Cancer and some of the treatments for it can cause pain. But having cancer does not mean that you have to live with pain. Medicines and other treatments can reduce or stop your pain completely. Getting your pain under control is an important part of cancer treatment. It can help you eat and sleep better, have more energy for your usual activities, and enjoy time with your family and friends.
Pain control starts with finding the cause of the pain. As soon as your doctor knows what is causing your pain, he or she can recommend the best treatment for your type of pain.
Medicines are often used to treat pain. You and your doctor may need to adjust your medicine to help you get the best possible pain control with the fewest side effects. Your doctor may suggest different medicines, combinations of medicines, or higher doses. You do not need to "tough it out" or wait until your pain is bad before you take medicine. Pain medicine works best if you use it when you first notice pain, before it becomes bad.
You are the only person who can say how much pain you have, or if a certain pain medicine is working for you. It is important to tell your doctor what your pain feels like and what works and does not work. The more specific you can be about your pain, the better your doctor will be able to treat it.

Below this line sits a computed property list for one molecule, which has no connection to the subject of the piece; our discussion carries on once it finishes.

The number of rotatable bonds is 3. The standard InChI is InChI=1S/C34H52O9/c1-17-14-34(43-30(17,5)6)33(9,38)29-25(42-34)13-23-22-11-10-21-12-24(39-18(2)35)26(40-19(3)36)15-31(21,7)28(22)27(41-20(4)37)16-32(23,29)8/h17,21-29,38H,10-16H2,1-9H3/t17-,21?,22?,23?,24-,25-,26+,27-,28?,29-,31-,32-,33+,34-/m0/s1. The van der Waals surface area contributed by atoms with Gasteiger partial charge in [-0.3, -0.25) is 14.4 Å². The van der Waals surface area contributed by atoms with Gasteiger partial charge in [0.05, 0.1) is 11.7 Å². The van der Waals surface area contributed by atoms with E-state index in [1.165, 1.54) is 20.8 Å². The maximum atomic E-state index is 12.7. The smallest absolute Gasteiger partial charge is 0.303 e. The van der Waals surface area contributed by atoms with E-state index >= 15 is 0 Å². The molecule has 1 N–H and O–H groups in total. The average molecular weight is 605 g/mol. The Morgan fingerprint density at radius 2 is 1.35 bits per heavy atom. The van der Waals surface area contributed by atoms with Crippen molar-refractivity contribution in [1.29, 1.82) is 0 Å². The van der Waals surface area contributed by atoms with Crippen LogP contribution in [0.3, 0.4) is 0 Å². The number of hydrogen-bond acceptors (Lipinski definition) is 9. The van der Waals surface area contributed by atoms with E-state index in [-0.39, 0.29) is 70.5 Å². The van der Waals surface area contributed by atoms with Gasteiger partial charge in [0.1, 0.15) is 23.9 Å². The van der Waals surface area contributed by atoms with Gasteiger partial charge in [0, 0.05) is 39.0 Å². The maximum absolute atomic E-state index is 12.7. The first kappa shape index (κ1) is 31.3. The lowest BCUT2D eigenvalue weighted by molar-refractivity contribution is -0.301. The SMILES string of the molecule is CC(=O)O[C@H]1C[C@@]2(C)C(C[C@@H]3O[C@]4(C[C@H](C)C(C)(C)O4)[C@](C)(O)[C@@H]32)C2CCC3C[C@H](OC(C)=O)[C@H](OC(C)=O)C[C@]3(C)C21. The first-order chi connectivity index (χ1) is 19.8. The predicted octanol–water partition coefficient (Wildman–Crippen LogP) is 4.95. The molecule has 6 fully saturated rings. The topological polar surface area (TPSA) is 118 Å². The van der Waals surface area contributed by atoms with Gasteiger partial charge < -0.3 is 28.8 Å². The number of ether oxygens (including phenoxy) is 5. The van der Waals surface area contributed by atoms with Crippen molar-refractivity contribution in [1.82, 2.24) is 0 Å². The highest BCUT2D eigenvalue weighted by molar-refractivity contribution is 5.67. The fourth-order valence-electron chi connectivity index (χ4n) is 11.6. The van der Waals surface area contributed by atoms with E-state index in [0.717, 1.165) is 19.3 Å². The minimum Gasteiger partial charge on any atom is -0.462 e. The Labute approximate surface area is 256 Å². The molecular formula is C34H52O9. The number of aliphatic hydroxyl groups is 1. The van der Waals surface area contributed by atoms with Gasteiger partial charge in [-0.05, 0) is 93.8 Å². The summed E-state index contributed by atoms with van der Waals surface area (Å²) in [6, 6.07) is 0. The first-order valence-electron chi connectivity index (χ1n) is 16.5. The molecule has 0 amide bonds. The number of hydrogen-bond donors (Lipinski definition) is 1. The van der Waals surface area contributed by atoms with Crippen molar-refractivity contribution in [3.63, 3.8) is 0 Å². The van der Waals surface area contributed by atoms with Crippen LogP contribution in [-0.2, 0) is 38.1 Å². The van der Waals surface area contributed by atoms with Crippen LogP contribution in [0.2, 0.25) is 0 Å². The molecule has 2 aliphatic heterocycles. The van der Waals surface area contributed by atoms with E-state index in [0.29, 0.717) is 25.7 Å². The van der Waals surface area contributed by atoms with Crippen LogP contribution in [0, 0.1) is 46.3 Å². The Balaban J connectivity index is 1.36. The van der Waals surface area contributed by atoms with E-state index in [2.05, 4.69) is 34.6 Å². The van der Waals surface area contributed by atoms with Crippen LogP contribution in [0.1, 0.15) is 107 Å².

Besides pain medicine, there also are many other ways to control cancer pain, including things you can do at home. Some people find acupuncture, massage, and aromatherapy helpful. Or you may want to use relaxation exercises, biofeedback, or guided imagery to help you cope better with the pain. Emotional support from your family and friends can also help.
Follow-up care is a key part of your treatment and safety. Be sure to make and go to all appointments, and call your doctor or nurse call line if you are having problems. It's also a good idea to know your test results and keep a list of the medicines you take.
Call your doctor now or seek immediate medical care if:
Watch closely for changes in your health, and be sure to contact your doctor or nurse call line if:
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Current as of: March 28, 2018
Adam Husney, MD - Family Medicine
& Kathleen Romito, MD - Family Medicine & Jimmy Ruiz, MD - Medical Oncology, Hematology
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